Rankin Inlet

Rankin Inlet, or Kangiqtiniq (“deep bay/inlet” in Inuktitut) is the business and transportation hub of the Kivalliq region with a population of just under 2,700. Rankin is the gateway to Nunavut from Central and Western Canada. Due to the large volume of traffic through the area, as well as a history of regional government, mining and exploration, Rankin Inlet has developed a strong taskforce of entrepreneurs. Freight expediters, equipment suppliers and outfitters provide tourists and companies interested in doing business in the area with a wide variety of services.

The Iqalugaarjuup Nunanga Territorial Park is a favorite spot for hiking, fishing and bird watching. Archaeological sites, such as the European whaler shipwreck near Marble Island and the Thule site in the Meliadine River area provide glimpses into a remarkable past.

Projects

The Nunavut Climate Change Partnership (NCCP) was a collaborative partnership between the Government of Nunavut, Aboriginal Affairs and Northern Development Canada, and Natural Reosurces Canada to build capacity for community-level adaptation planning.

A territory-wide program focusing on advancing climate change adaptation knowledge and decision-making  on resource development in Nunavut.

This project brings together key sea ice researchers to examine the processes that cause the observed changes in sea ice dynamic and thermodynamic processes, snow cover, and physical coupling across the ocean-sea ice-atmosphere (OSA) interface.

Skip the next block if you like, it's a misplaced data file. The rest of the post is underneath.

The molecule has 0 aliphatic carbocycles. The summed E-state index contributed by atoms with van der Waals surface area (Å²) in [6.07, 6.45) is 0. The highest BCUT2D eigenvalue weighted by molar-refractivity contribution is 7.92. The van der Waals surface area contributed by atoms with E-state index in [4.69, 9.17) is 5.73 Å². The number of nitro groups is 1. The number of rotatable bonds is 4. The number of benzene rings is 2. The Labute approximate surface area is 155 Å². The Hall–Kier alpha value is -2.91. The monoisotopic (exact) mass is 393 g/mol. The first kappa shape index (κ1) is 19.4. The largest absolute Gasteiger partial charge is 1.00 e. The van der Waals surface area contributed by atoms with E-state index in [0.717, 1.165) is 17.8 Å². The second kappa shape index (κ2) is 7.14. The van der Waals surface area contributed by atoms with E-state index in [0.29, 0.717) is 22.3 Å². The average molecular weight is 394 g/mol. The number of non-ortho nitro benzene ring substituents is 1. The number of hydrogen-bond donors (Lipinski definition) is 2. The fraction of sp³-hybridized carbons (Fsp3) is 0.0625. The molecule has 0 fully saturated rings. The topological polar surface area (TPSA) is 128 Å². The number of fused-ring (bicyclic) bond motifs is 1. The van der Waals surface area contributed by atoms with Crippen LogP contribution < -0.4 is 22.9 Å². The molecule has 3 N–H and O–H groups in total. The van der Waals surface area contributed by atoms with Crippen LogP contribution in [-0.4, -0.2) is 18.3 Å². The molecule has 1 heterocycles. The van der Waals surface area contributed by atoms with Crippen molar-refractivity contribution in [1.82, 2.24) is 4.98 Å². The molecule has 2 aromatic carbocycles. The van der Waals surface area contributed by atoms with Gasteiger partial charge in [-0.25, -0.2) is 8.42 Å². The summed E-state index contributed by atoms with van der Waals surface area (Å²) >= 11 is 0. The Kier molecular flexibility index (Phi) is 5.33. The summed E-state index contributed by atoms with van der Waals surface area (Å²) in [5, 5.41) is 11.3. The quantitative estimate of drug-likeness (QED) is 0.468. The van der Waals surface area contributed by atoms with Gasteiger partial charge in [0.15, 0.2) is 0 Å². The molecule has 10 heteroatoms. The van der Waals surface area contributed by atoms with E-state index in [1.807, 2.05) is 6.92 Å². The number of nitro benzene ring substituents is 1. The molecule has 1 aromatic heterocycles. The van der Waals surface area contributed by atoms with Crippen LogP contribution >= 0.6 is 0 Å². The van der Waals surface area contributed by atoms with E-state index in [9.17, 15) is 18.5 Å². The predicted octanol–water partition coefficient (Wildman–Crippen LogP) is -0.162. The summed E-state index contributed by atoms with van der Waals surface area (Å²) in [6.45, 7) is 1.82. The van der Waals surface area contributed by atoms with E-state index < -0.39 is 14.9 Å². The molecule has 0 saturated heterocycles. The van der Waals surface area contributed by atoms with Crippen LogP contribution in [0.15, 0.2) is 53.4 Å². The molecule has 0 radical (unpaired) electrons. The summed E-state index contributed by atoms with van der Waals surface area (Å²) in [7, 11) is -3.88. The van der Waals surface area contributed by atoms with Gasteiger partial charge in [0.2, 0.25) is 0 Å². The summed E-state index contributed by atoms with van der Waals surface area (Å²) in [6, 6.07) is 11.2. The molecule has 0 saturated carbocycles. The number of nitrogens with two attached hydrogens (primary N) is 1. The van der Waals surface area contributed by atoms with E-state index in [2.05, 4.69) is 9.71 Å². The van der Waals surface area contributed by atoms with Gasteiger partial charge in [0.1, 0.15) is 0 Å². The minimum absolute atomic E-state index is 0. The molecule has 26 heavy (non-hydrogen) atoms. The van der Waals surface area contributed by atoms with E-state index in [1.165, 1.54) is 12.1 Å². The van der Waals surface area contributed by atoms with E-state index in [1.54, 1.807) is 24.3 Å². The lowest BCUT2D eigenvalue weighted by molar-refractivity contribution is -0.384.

Mercury (Hg) is a toxic heavy metal that changes into various chemical forms through geochemical processes. It is an element that occurs naturally in the environment but with industrialization, humans have altered its cycle by adding more mercury in the water, air, and soil.

Addressing climate change and identifying approaches for supporting current and future climate change adaptation projects across the Canadian Arctic.

Many northern ecosystems are undergoing major shifts related to climate change.

What do your elders and community leaders in Nunavut have to say about changing climate conditions over the years? Do you have images of your region that show the effects of climate change? Submit a community report and add your contribution to our store of knowledge.

The Nunavut Climate Change Centre is devoted to including Nunavut communities in their projects and outreach.  Over the last few years, we have had the opportunity to visit multiple communities including Rankin Inlet, Arviat and Cape Dorset.

Climate warming is driving a rapid transformation of polar ecosystems, and we urgently need to study the vulnerability of seafloor biodiversity to changes that are already underway.

This course informs government staff of climate change impacts and how to incorporate climate change into deision-making across all government sectors.

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WHAT YOU CAN DO TO HELP

Tell us about what's happening in and around your community, post pictures and add to our database of Inuit Quajimajatuqangit about climate change

 

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